Danielle Yang SURF SMART
Adaptive Radiations in Turtle Skulls
This research seeks to understand the morphological relationship between the bony and keratinous portions of the turtle feeding apparatus, as well as their relationship to diet and habitat. I will focus on a subset of these turtles to test hypotheses at a finer taxonomic level with the goal of exploring the morphological variation within this taxon. To identify variation in skull shape, I will select appropriate specimens from institutions across the Bay Area, such as the UC Museums of Paleontology and Vertebrate Zoology and the California Academy of Sciences, and learn to collect scientifically useful photographs and detailed notes for use in later analyses. Additionally, some of these specimens will be brought to the Berkeley Preclinical Imaging Facility for computed tomography (CT) scanning. With the observational data collected from photographs and CT scans, I will use visualization software to digitize and analyze turtle specimens.
Message To Sponsor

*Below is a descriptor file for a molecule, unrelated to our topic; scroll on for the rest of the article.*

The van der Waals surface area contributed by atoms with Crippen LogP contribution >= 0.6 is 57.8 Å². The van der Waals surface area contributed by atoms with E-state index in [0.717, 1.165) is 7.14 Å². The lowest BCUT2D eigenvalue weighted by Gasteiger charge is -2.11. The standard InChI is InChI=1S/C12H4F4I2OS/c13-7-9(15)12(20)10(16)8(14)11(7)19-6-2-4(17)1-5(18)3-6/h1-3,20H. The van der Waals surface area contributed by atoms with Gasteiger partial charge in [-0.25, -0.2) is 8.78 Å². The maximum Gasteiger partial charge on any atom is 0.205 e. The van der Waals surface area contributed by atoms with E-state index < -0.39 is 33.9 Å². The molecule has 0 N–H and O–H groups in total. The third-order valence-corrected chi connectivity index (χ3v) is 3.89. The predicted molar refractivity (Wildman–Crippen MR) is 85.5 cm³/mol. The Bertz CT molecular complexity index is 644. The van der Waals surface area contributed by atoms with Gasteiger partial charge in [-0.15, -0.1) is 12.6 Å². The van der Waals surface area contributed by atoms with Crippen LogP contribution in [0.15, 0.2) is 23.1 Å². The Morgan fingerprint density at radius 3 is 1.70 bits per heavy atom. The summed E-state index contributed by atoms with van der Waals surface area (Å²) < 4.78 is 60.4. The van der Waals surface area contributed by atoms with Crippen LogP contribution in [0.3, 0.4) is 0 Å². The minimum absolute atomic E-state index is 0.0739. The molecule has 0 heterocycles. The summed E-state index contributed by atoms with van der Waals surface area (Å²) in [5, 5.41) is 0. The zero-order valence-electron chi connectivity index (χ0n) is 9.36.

This summer was an amazing experience, and I truly thank the SURF donors, SURF staff, and my mentor, Peter Kloess, for the hard work, time, and effort you invested in my personal (and scholarly) growth. I have known for quite a while that I would like to pursue a graduate degree of some sort; however, I was unsure if I would enjoy research itself, especially when the project was more self-driven and based on my own questions about the world and its organisms. Given that this was the most amount of time that I have been able to dedicate to one of my own research projects, I was able to look beyond just my initial curiosity to ask more nuanced questions about the interactions between turtle morphology, ecology, range, diet, genetics, etc. more so than ever before. Whereas my previous research projects involving similar subject matter might have resulted in preliminary understandings of sexual dimorphism or resource partitioning in one turtle species, focusing full time on my research beyond these basic results allowed me to explore topics like interspecies differences, phylogenetic relationships, ontogeny, musculature and bite force, geography, museum science, ethics, and so much more. Furthermore, I was able to strengthen my skills in programs such as 3D Slicer, and, with the help of my mentor, gain a fundamental understanding of methods of data interpretation, better my scientific writing skills, and learn how to think as a researcher when it came to looking to the next step of research and scientific inquiry. I plan to continue this relationship with my incredible mentor throughout the fall semester as we delve deeper into some of the data from this summer, and can't wait to dive deeper into approaching my morphological questions with a more interdisciplinary approach. Thank you all so much for your contributions to my growth as a student, researcher, and - I guess I can now officially call myself this - scientist, and I can't wait for all of you to see the results of my work this year!